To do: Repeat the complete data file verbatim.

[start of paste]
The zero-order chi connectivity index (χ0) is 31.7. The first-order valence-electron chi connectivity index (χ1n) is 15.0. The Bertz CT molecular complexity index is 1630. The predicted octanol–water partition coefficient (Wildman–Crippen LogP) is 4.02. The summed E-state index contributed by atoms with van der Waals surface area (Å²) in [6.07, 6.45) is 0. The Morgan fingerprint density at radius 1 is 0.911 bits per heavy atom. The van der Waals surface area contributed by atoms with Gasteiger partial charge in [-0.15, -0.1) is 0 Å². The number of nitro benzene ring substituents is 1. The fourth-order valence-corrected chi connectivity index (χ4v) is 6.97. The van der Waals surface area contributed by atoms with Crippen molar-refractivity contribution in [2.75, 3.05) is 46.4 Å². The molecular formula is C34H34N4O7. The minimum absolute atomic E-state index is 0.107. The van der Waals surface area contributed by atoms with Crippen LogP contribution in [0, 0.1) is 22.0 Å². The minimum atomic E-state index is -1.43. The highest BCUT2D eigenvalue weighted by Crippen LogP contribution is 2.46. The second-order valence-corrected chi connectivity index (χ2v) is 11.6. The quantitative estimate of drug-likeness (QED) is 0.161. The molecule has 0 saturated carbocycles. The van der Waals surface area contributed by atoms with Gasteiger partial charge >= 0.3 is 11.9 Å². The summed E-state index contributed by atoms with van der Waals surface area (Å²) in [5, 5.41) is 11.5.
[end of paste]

The zero-order chi connectivity index (χ0) is 31.7. The first-order valence-electron chi connectivity index (χ1n) is 15.0. The Bertz CT molecular complexity index is 1630. The predicted octanol–water partition coefficient (Wildman–Crippen LogP) is 4.02. The summed E-state index contributed by atoms with van der Waals surface area (Å²) in [6.07, 6.45) is 0. The Morgan fingerprint density at radius 1 is 0.911 bits per heavy atom. The van der Waals surface area contributed by atoms with Gasteiger partial charge in [-0.15, -0.1) is 0 Å². The number of nitro benzene ring substituents is 1. The fourth-order valence-corrected chi connectivity index (χ4v) is 6.97. The van der Waals surface area contributed by atoms with Crippen molar-refractivity contribution in [2.75, 3.05) is 46.4 Å². The molecular formula is C34H34N4O7. The minimum absolute atomic E-state index is 0.107. The van der Waals surface area contributed by atoms with Crippen LogP contribution in [0, 0.1) is 22.0 Å². The minimum atomic E-state index is -1.43. The highest BCUT2D eigenvalue weighted by Crippen LogP contribution is 2.46. The second-order valence-corrected chi connectivity index (χ2v) is 11.6. The quantitative estimate of drug-likeness (QED) is 0.161. The molecule has 0 saturated carbocycles. The van der Waals surface area contributed by atoms with Gasteiger partial charge >= 0.3 is 11.9 Å². The summed E-state index contributed by atoms with van der Waals surface area (Å²) in [5, 5.41) is 11.5.